One of my least-favorite medical memories must have happened when I was 5 years old, give or take. All I remember is that I was very small, surrounded on all sides by my mom, my pediatrician, and a nurse, and shrinking into a corner as the nurse came at me with a needle. I was squirming and protesting and cringing, but she grabbed my arm and pierced it with a syringe, quick as lightning. Before I could howl in protest, it was over.
Arm yourself against genital warts with Gardasil!
But here’s the thing: It hurt. A lot. And for days afterward, I went about my business feeling as if I had been punched in the arm. When I complained to my mom about how sore I was, she said that my muscles were completely tensed up, and shots hurt more when your muscles are tense. That fact only compounded my annoyance — why had that mean old nurse pricked me at the height of my freakout? If someone had just explained it to me, maybe I could have calmed down enough to relax my muscles and minimize the pain.
That incident made a mark on me, and once I hit adulthood I saw no reason to continue inviting the painful sting of immunization if I didn’t have to. It wasn’t until vaccine-preventable diseases like pertussis and measles started making a comeback that I had to admit to myself that avoiding immunization wasn’t anything to be proud of, and I started getting all my booster shots and yearly influenza vaccinations.
Now that it’s August, I’d like to observe National Immunization Awareness Month by celebrating one of my favorite vaccines, Gardasil, which protects against a super-common virus called human papillomavirus, or HPV for short. There are many strains of HPV, some of which cause genital warts, some of which cause cancer. Today’s generation of tweens and teens is so lucky to have access to a vaccine that not only has the potential to practically eliminate risk for genital warts, but also protects against HPV strains that cause several types of cancer.
If the prospect of not having to worry about genital warts is intriguing to you, read about what happened Down Under. Australia’s Gardasil vaccination rates are sky high — much higher than ours here in the United States. The results? Genital wart rates among females younger than 21 years of age plummeted by 93 percent! Some researchers are even predicting the elimination of genital warts from the entire country!
So, let’s get back to my fear of painful injections. My most recent shot was just last month, and, remembering my mom’s admonishment not to tense up my muscles, I calmed myself with deep breaths to relax myself. I closed my eyes and let my arms go totally limp. I offered up my left arm for the shot, since I am right-handed — just in case I had to spend the next few days feeling like I’ve been punched in the arm. I always warn the nurse that I’m afraid of needles, and so far they’ve been understanding, kind, and quick.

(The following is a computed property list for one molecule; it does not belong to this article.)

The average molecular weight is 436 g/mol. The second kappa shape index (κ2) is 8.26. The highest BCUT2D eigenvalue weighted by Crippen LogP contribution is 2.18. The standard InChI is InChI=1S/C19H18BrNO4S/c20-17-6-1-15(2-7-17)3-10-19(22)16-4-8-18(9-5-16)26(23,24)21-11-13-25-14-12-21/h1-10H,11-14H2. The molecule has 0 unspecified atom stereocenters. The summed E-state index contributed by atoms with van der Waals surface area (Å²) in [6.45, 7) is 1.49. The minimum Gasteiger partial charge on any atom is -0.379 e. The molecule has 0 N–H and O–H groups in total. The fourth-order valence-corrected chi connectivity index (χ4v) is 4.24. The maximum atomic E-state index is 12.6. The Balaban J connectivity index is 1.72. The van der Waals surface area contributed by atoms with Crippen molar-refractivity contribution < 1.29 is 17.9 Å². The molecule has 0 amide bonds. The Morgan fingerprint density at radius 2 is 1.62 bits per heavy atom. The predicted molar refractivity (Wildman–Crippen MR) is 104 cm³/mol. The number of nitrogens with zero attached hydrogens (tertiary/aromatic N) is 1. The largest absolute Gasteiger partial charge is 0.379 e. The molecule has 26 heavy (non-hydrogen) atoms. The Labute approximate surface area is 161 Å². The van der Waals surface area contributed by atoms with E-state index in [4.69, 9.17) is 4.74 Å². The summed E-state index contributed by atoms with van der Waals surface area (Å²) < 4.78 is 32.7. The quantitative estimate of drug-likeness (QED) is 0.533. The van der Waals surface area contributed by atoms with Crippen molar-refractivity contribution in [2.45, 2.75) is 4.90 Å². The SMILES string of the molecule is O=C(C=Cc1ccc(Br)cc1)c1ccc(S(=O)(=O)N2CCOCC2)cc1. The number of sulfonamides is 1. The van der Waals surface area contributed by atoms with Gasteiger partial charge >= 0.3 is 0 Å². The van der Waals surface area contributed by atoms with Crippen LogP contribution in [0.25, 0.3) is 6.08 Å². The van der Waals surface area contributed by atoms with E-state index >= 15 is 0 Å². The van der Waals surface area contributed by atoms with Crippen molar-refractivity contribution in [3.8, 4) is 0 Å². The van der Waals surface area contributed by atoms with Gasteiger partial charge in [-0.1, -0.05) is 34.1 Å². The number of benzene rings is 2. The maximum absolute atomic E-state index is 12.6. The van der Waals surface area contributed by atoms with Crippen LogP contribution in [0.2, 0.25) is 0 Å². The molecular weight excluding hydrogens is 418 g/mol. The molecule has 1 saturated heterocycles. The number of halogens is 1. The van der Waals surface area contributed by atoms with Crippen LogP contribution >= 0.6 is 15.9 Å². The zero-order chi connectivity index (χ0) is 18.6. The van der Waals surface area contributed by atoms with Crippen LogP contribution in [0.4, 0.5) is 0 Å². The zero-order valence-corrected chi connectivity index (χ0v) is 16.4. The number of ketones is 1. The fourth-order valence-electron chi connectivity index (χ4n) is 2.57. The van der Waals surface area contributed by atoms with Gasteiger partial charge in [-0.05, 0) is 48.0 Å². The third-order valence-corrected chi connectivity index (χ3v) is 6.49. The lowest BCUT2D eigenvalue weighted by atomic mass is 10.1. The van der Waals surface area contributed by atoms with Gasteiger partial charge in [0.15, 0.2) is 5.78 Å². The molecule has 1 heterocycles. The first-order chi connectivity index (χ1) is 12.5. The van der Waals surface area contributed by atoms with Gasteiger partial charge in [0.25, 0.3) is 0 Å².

And you know what? Last time I was there, I opened my eyes and said to the nurse, “They’re never as bad as I think they’re going to be!” Even if they were, surely most people who find warts on their genitals would love to hop in a time machine and feel the twinge of a few shots of Gardasil to prevent the warts from ever having popped up in the first place. And that’s what I tell myself each time I visit a clinic for a shot — it’s not my favorite thing ever, but it sure beats the alternative!
Gardasil is delivered in three doses, which is another off-putting fact for my fellow needlephobes. There are even rumors that the third shot in the series hurts the most. I can put that fear to rest right now, though — all three shots are exactly the same. The doses are identical and the needles are the same size. However, when we expect something to be painful, we might actually experience the shot as being more painful. I’ve also found that some nurses are more skilled than others — a few have shocked me with the most gentle of jabs that I barely even felt!
Anyone can be vaccinated with Gardasil, but it’s recommended for boys and girls at around the age of 11, not just because it works best when recipients get it before becoming sexually active, but also because the immune response is stronger in younger people. One study found that girls 9 to 13 years of age gain as much protection from two shots of Gardasil as young women 16 to 26 years of age who received three shots. If you’re a 13-year-old dreading your third and final shot, that might be welcome news, but also consider that some researchers think that the third shot will make your immunity last much longer.
So, what are the pros and cons of Gardasil? Let’s take a look:
Personally, I think the pros outweigh the cons — by a lot! You can receive Gardasil from your pediatrician or doctor, at health clinics, or at any Planned Parenthood health center. A shot in the arm is a shot of prevention!
Check out other installments of our Teen Talk series here!